Jenkins, Hugh. Feigned Commonwealths: The Country House Poem and the Fashioning of Ideal Community. Pittsburgh: Duquesne University Press. 1998.
Reviewed by Tassie Gniady | March 23, 2003
In his 1998 book Hugh Jenkins helpfully identifies the major divides that characterize the critical history of the country house poem. Beginning with G.R. Hibbard’s 1956 article, scholars focused on the social aspects of the “great house” before taking a major turn with Raymond Williams’s The Country and the City which squarely locates the poem and its houses in the “social and economic history of the countryside” (3). Jenkins places himself in opposition to Don Wayne who emphasizes the individual’s role in the genre and its construction. By seeking to interpolate and rework these views, Jenkins arrives at a theory of “commonwealth” with the country poem at its center. His re-fashioning is a more realistic incorporation of the ‘positive aspects of the utopian image – unity, agreement, communality – [which] are thus implicated in their negative opposites – disorder, disagreement, and radical self-interest” (9). By acknowledging the “negative opposites,” Jenkins echoes other scholars who have described the role of nostalgia inherent in country house poems.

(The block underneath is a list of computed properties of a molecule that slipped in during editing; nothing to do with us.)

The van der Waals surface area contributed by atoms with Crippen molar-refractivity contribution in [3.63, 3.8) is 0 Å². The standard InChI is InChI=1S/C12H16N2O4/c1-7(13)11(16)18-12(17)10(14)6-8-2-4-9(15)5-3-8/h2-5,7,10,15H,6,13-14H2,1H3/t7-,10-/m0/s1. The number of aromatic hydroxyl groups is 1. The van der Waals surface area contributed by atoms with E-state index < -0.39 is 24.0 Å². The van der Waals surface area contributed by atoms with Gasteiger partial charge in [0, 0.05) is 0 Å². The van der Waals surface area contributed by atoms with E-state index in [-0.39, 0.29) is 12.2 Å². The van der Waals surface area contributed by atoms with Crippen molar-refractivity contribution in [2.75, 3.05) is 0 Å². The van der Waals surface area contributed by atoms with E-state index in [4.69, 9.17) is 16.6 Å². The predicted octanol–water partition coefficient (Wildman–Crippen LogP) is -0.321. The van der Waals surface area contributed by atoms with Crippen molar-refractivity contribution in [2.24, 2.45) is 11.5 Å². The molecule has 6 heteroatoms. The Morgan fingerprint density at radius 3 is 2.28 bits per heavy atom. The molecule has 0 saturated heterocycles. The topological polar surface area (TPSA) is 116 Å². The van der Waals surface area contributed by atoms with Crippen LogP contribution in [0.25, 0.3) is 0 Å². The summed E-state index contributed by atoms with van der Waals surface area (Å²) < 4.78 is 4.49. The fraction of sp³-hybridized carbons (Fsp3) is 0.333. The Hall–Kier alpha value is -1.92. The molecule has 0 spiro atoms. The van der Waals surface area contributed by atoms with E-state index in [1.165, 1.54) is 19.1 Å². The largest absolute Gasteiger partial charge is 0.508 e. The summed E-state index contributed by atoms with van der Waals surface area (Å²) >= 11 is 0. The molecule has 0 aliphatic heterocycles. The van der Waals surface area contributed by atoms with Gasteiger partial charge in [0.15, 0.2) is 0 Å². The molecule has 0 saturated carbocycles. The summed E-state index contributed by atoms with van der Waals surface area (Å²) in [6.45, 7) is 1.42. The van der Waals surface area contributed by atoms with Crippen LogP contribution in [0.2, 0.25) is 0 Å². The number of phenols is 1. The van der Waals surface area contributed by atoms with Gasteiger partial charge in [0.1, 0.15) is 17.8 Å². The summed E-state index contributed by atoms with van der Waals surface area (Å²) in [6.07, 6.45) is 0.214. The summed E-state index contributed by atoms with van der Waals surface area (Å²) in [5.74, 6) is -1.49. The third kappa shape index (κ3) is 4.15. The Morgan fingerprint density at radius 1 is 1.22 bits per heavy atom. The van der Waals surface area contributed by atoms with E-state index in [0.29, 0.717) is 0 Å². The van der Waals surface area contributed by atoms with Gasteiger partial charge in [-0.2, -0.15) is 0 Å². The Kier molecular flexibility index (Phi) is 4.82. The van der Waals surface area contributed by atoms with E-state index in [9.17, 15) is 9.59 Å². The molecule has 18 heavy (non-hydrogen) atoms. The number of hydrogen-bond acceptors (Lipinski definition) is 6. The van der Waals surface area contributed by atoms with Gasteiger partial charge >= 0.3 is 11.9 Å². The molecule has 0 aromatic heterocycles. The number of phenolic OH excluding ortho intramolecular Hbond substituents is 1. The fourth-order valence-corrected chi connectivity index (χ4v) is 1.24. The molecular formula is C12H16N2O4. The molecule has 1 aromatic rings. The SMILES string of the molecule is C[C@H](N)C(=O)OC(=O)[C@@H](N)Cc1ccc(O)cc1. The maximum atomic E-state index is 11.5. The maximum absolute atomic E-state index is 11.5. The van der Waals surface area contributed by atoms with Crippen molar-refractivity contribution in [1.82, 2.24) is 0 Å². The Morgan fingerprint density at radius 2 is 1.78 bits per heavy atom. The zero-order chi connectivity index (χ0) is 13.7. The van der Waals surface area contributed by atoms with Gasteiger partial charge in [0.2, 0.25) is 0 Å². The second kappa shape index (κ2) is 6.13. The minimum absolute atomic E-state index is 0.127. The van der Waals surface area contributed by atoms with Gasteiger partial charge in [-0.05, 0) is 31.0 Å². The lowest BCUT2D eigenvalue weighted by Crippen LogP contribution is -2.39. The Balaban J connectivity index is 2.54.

Instead Jenkins’s definition of the genre revolves around the words “estate” and “fain” so that his treatment hinges upon multiple definitions of key terms. While it is no surprise that William McClung’s 1977 treatment of country house poems does not even mention Lanyer, it is disheartening that Hugh Jenkins deals with Lanyer’s poem only as a foil to what he considers to be “seven central poems” that are “representatives of this master trope” (31) in his 1998 Feigned Commonwealths. After a smart dissection of the word “estate” and its evolving definition in the 17th century as “an order or class regarded as part of the body politic” to “property, possession, fortune, or capital” (OED def. in Jenkins 10), and the multiple valences of “fane” posited by Jonson himself in his Discoveries. “Fane” wanders from ” the political absolutism of the prince that can be matched by the absolutism of the poet’s ‘faining’” to ” ‘nothing is lasting that is fain’d’ ” to “faining” as “not identical with but neither inimical to the truth” (5-6). While Jonson clearly deserves his place in the country house trope, Jenkins only briefly mentions that Lanyer’s poem on Cookham was probably written and definitely published before Jonson’s. Does that make Jenkins’s “sons of Ben” bastards of Aemilia if they go unacknowledged by her and her female rendition of the country estate?